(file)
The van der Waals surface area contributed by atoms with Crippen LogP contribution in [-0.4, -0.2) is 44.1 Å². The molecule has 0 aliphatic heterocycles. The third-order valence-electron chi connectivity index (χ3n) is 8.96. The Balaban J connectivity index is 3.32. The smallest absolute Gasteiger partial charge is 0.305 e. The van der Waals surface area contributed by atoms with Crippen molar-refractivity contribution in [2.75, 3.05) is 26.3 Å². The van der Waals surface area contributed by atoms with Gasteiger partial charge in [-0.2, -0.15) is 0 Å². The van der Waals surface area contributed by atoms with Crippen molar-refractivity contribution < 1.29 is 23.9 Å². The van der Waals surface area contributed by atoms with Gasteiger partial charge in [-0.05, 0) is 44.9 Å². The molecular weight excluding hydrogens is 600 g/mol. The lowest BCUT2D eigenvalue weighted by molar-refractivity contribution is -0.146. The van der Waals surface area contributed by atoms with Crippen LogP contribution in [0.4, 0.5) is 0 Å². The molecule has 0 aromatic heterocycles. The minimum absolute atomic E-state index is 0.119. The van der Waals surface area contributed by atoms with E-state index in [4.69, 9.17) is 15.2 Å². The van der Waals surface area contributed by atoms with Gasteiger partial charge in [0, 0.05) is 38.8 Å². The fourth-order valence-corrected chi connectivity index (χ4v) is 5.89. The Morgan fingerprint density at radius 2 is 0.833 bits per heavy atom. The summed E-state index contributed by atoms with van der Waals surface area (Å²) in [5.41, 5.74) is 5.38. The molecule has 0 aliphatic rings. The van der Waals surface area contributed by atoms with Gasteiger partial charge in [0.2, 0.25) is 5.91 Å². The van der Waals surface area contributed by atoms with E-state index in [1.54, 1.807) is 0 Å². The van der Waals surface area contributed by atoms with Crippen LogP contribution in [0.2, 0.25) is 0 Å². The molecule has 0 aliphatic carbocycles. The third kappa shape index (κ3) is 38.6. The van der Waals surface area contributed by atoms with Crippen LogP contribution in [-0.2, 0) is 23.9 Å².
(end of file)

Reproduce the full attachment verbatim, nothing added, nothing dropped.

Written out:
The van der Waals surface area contributed by atoms with Crippen LogP contribution in [-0.4, -0.2) is 44.1 Å². The molecule has 0 aliphatic heterocycles. The third-order valence-electron chi connectivity index (χ3n) is 8.96. The Balaban J connectivity index is 3.32. The smallest absolute Gasteiger partial charge is 0.305 e. The van der Waals surface area contributed by atoms with Crippen molar-refractivity contribution in [2.75, 3.05) is 26.3 Å². The van der Waals surface area contributed by atoms with Gasteiger partial charge in [-0.2, -0.15) is 0 Å². The van der Waals surface area contributed by atoms with Crippen molar-refractivity contribution < 1.29 is 23.9 Å². The van der Waals surface area contributed by atoms with Gasteiger partial charge in [-0.05, 0) is 44.9 Å². The molecular weight excluding hydrogens is 600 g/mol. The lowest BCUT2D eigenvalue weighted by molar-refractivity contribution is -0.146. The van der Waals surface area contributed by atoms with Crippen LogP contribution in [0.4, 0.5) is 0 Å². The molecule has 0 aromatic heterocycles. The minimum absolute atomic E-state index is 0.119. The van der Waals surface area contributed by atoms with E-state index in [4.69, 9.17) is 15.2 Å². The van der Waals surface area contributed by atoms with Gasteiger partial charge in [0, 0.05) is 38.8 Å². The fourth-order valence-corrected chi connectivity index (χ4v) is 5.89. The Morgan fingerprint density at radius 2 is 0.833 bits per heavy atom. The summed E-state index contributed by atoms with van der Waals surface area (Å²) in [5.41, 5.74) is 5.38. The molecule has 0 aliphatic rings. The van der Waals surface area contributed by atoms with Gasteiger partial charge in [0.2, 0.25) is 5.91 Å². The van der Waals surface area contributed by atoms with E-state index in [1.54, 1.807) is 0 Å². The van der Waals surface area contributed by atoms with Crippen LogP contribution in [0.2, 0.25) is 0 Å². The molecule has 0 aliphatic carbocycles. The third kappa shape index (κ3) is 38.6. The van der Waals surface area contributed by atoms with Crippen LogP contribution in [-0.2, 0) is 23.9 Å².